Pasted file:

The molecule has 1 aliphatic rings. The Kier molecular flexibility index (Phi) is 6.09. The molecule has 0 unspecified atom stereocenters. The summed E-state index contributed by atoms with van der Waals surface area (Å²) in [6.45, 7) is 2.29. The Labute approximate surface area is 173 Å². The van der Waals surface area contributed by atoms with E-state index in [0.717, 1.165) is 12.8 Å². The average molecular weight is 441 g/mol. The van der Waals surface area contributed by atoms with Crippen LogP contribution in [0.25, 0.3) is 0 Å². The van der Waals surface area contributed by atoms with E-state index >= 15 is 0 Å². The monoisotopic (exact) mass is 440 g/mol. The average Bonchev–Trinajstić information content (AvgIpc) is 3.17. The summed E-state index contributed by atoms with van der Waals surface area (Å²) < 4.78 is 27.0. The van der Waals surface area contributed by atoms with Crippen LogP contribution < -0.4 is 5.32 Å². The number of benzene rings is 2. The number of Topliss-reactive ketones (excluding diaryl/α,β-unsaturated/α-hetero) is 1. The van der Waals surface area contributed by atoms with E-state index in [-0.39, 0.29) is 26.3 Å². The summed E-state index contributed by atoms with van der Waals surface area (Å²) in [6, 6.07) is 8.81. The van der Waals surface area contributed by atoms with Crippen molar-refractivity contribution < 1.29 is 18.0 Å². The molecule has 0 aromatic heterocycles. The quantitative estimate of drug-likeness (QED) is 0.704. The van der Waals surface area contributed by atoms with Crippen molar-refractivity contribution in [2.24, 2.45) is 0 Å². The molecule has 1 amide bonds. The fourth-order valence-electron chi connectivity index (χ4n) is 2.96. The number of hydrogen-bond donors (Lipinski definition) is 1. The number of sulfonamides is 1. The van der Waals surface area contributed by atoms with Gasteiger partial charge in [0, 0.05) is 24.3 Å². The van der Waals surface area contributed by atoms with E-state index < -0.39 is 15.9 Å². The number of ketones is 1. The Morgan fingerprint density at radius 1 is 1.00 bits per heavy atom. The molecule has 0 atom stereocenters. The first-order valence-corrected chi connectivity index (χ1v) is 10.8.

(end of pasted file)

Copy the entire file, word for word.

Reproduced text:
The molecule has 1 aliphatic rings. The Kier molecular flexibility index (Phi) is 6.09. The molecule has 0 unspecified atom stereocenters. The summed E-state index contributed by atoms with van der Waals surface area (Å²) in [6.45, 7) is 2.29. The Labute approximate surface area is 173 Å². The van der Waals surface area contributed by atoms with E-state index in [0.717, 1.165) is 12.8 Å². The average molecular weight is 441 g/mol. The van der Waals surface area contributed by atoms with Crippen LogP contribution in [0.25, 0.3) is 0 Å². The van der Waals surface area contributed by atoms with E-state index >= 15 is 0 Å². The monoisotopic (exact) mass is 440 g/mol. The average Bonchev–Trinajstić information content (AvgIpc) is 3.17. The summed E-state index contributed by atoms with van der Waals surface area (Å²) < 4.78 is 27.0. The van der Waals surface area contributed by atoms with Crippen LogP contribution < -0.4 is 5.32 Å². The number of benzene rings is 2. The number of Topliss-reactive ketones (excluding diaryl/α,β-unsaturated/α-hetero) is 1. The van der Waals surface area contributed by atoms with E-state index in [-0.39, 0.29) is 26.3 Å². The summed E-state index contributed by atoms with van der Waals surface area (Å²) in [6, 6.07) is 8.81. The van der Waals surface area contributed by atoms with Crippen molar-refractivity contribution < 1.29 is 18.0 Å². The molecule has 0 aromatic heterocycles. The quantitative estimate of drug-likeness (QED) is 0.704. The van der Waals surface area contributed by atoms with Crippen molar-refractivity contribution in [2.24, 2.45) is 0 Å². The molecule has 1 amide bonds. The fourth-order valence-electron chi connectivity index (χ4n) is 2.96. The number of hydrogen-bond donors (Lipinski definition) is 1. The number of sulfonamides is 1. The van der Waals surface area contributed by atoms with Gasteiger partial charge in [0, 0.05) is 24.3 Å². The van der Waals surface area contributed by atoms with E-state index < -0.39 is 15.9 Å². The number of ketones is 1. The Morgan fingerprint density at radius 1 is 1.00 bits per heavy atom. The molecule has 0 atom stereocenters. The first-order valence-corrected chi connectivity index (χ1v) is 10.8.